Fleas and Ticks on Dogs and Cats

Warm weather is the perfect environment for the breeding cycles of fleas and ticks. Fleas and ticks are just waiting to jump on our pets, and then pets can bring them into our homes. If the conditions are right, fleas and ticks will attack cats and dogs at any time of the year. It’s important to treat not only fleas and ticks on dogs and cats, but any areas your pets frequent.

Fleas on Dogs and Cats

Fleas are tiny wingless insects that get around by either jumping or hopping from one area to another. Fleas can climb up to two feet high. This is high enough to land on your pet with hardly any effort. On top of that, a flea can jump 10,000 times without taking a break. They have a unique springing mechanism which lets them get into places many winged insects can’t.

The most common flea might be called the cat flea, but it can be found on humans and dogs too. These fleas are usually picked up outside, but can also be picked up in kennels. They can hitch a ride on other dogs or cats, clothes, or bedding. Any materials that contain flea eggs, larvae or fleas, can be transport these bugs into your home.

Even just a few fleas on dogs and cats can cause your pet to scratch. This scratching can cause a skin rash or irritation and, if left untreated, these irritations can become infected. If the flea infestation is severe enough, it can lead to anemia in your pet. Your pets can develop an allergy to the protein that a flea secretes to prevent blood from clotting, which can lead to a condition called severe allergic dermatitis. This can cause symptoms such as loss of appetite, fever, and incessant scratching, which can lead to further damage to your pet’s skin.

When Fleas Can Strike

A flea has four part life cycle: the egg, larva, the pupa, and the adult. The adult flea lays eggs on the host. When eggs hatch into larvae, they stay out in their environment, feed and molt several times. Then they spin a cocoon and pupae. Adult fleas emerge from the pupae and look for a warm-blooded host for a meal. This entire process takes about 21 days it the conditions are ideal.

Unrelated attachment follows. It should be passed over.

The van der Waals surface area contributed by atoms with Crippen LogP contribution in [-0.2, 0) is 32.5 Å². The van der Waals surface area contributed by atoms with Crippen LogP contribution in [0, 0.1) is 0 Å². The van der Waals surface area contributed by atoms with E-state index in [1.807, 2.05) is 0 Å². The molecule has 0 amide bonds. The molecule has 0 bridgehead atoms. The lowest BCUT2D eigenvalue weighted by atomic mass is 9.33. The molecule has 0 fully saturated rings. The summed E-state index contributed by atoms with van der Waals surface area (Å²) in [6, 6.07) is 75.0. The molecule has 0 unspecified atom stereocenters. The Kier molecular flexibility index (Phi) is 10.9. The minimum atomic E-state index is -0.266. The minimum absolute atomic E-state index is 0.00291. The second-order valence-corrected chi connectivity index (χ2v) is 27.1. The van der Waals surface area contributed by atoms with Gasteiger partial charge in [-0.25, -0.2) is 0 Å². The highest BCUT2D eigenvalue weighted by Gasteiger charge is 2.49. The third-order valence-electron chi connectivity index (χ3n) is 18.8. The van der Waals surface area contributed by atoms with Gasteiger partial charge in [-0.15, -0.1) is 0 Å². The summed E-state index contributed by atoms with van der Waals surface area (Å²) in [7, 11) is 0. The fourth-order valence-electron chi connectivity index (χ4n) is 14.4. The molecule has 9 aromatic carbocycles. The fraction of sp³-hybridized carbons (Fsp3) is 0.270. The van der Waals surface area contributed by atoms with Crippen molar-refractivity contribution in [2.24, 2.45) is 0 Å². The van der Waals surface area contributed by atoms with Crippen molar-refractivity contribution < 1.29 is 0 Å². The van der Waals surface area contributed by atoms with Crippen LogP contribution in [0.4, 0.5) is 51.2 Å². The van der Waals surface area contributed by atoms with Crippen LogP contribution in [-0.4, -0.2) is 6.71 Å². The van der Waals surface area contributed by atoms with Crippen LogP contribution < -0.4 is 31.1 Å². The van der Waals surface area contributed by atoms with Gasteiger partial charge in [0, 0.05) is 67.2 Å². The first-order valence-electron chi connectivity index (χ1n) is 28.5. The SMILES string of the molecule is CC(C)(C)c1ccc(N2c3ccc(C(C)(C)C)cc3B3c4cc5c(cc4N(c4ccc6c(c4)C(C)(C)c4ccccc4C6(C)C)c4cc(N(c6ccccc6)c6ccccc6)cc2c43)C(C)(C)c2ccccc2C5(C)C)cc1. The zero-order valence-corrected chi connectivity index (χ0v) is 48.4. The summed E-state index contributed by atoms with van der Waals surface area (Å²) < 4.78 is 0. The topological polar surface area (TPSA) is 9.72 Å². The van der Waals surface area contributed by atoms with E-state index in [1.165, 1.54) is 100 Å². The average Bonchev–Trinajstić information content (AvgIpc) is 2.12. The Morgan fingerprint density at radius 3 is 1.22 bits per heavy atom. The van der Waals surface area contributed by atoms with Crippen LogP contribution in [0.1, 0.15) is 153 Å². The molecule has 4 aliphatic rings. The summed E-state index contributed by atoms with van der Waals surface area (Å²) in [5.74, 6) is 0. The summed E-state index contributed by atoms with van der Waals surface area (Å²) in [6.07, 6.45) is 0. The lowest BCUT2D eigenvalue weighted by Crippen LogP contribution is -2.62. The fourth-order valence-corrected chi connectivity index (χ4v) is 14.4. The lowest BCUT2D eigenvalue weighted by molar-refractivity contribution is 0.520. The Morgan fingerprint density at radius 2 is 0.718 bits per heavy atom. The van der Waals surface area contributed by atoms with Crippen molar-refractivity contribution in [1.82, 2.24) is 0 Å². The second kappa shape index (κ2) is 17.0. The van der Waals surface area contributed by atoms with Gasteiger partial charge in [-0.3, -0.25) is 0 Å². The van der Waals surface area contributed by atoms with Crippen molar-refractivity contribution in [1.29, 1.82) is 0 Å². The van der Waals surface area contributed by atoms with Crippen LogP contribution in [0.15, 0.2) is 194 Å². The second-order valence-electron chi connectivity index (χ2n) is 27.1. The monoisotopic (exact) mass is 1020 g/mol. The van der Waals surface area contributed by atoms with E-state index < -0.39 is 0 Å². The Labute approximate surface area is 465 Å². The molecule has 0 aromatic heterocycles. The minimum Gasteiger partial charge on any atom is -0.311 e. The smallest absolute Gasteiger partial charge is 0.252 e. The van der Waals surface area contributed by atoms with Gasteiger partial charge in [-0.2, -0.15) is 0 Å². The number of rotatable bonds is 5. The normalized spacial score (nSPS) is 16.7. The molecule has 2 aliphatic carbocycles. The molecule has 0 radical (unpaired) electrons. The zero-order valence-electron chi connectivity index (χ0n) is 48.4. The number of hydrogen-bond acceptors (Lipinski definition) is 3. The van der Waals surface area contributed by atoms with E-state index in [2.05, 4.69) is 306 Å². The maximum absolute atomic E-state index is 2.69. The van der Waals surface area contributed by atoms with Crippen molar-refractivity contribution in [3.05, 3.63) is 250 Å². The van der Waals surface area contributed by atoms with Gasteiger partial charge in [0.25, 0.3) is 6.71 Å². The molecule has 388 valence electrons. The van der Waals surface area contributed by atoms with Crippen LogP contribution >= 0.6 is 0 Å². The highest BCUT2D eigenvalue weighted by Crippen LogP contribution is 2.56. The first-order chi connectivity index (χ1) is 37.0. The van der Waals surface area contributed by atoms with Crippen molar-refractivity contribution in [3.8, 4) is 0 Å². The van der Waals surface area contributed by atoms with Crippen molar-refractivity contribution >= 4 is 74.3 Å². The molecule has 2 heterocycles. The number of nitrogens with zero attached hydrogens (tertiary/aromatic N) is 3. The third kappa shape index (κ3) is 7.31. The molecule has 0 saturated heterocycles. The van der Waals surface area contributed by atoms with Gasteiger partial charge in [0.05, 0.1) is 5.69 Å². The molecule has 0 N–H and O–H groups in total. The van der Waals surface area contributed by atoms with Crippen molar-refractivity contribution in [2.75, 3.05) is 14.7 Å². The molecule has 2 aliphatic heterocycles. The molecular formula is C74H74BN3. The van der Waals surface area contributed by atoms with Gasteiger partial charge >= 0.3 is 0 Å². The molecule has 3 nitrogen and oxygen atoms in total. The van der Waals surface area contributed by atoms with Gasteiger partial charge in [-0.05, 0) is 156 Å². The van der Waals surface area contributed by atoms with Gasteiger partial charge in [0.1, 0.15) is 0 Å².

If the conditions aren’t ideal, the flea’s life cycle is flexible. If conditions aren’t perfect, the flea will stay on hold until conditions improve. The more moist and warm it is, the faster the life cycle will move. If it’s cool and dry, the cycle process will slow down. A breeding female flea can lay about 50 eggs a day. Usually it’s only 20, but one female flea can give you a major infestation in a little less than two months.

Fleas can carry parasites that are transmitted to their host. Cats and dogs groom themselves, and will swallow them. If the fleas are carrying tapeworms, the most common parasite carried by fleas, then your pet will end up with tapeworms in their intestinal tract.

If the flea infestation is severe, your pet can become very ill. Fleas can drink so much of your pet’s blood that your pet can develop iron deficiency anemia. If your pet is a small pet, such as a kitten or a small dog, they could even need blood transfusions.

How to Get Rid of Fleas

There are ways to avoid a flea infestation and to keep them from taking over your pet and your home.

  1. Always check your pet’s coat for fleas, especially after they have been outdoors. When brushing your pet, check for flea dirt, which looks like little flecks of dirt. It can be found around the base of the ears, base of the tail, and especially under the chin.
  2. Wash your pet’s collar, toys, and bedding often.
  3. Make it a point to talk to your vet about getting your pet on a flea prevention program.
  4. Keep your home clean and vacuum often. Run the vacuum over floors, furniture, and carpets frequently. Wash bed linens and pillows and blankets on the couch regularly to remove any eggs and fleas.

A vet can recommend the best flea treatment for your pet. But if you have fleas in your home, you may need to contact a licensed pest professional to control your flea issue.

Ticks on Dogs and Cats